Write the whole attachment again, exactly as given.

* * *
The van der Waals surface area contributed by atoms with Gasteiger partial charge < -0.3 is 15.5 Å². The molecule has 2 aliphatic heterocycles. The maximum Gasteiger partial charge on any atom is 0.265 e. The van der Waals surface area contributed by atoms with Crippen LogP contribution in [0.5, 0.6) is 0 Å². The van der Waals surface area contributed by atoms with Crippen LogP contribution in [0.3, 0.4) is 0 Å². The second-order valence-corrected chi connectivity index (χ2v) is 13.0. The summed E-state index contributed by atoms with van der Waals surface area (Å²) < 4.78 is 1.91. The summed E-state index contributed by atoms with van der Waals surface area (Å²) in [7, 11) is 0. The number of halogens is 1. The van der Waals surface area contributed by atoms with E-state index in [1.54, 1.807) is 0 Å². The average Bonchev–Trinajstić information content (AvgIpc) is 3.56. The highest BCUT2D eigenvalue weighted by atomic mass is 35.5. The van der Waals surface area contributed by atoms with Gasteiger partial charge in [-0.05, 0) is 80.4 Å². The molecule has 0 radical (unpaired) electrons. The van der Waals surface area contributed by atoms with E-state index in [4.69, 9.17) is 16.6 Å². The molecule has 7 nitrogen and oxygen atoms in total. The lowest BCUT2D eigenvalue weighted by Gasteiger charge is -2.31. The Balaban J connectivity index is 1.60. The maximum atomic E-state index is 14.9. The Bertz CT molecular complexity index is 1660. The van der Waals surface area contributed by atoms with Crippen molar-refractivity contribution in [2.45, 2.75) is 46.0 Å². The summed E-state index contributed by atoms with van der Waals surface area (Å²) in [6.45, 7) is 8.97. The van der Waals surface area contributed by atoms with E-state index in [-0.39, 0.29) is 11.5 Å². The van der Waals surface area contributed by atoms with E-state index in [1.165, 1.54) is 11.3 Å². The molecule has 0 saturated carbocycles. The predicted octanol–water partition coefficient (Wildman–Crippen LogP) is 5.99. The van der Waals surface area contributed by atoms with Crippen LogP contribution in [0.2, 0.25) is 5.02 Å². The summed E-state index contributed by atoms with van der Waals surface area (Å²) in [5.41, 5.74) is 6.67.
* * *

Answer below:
The van der Waals surface area contributed by atoms with Gasteiger partial charge < -0.3 is 15.5 Å². The molecule has 2 aliphatic heterocycles. The maximum Gasteiger partial charge on any atom is 0.265 e. The van der Waals surface area contributed by atoms with Crippen LogP contribution in [0.5, 0.6) is 0 Å². The van der Waals surface area contributed by atoms with Crippen LogP contribution in [0.3, 0.4) is 0 Å². The second-order valence-corrected chi connectivity index (χ2v) is 13.0. The summed E-state index contributed by atoms with van der Waals surface area (Å²) < 4.78 is 1.91. The summed E-state index contributed by atoms with van der Waals surface area (Å²) in [7, 11) is 0. The number of halogens is 1. The van der Waals surface area contributed by atoms with E-state index in [1.54, 1.807) is 0 Å². The average Bonchev–Trinajstić information content (AvgIpc) is 3.56. The highest BCUT2D eigenvalue weighted by atomic mass is 35.5. The van der Waals surface area contributed by atoms with Gasteiger partial charge in [-0.05, 0) is 80.4 Å². The molecule has 0 radical (unpaired) electrons. The van der Waals surface area contributed by atoms with E-state index in [4.69, 9.17) is 16.6 Å². The molecule has 7 nitrogen and oxygen atoms in total. The lowest BCUT2D eigenvalue weighted by Gasteiger charge is -2.31. The Balaban J connectivity index is 1.60. The maximum atomic E-state index is 14.9. The Bertz CT molecular complexity index is 1660. The van der Waals surface area contributed by atoms with Crippen molar-refractivity contribution in [2.45, 2.75) is 46.0 Å². The summed E-state index contributed by atoms with van der Waals surface area (Å²) in [6.45, 7) is 8.97. The van der Waals surface area contributed by atoms with E-state index in [-0.39, 0.29) is 11.5 Å². The van der Waals surface area contributed by atoms with E-state index in [1.165, 1.54) is 11.3 Å². The molecule has 0 saturated carbocycles. The predicted octanol–water partition coefficient (Wildman–Crippen LogP) is 5.99. The van der Waals surface area contributed by atoms with Crippen LogP contribution in [0.2, 0.25) is 5.02 Å². The summed E-state index contributed by atoms with van der Waals surface area (Å²) in [5.41, 5.74) is 6.67.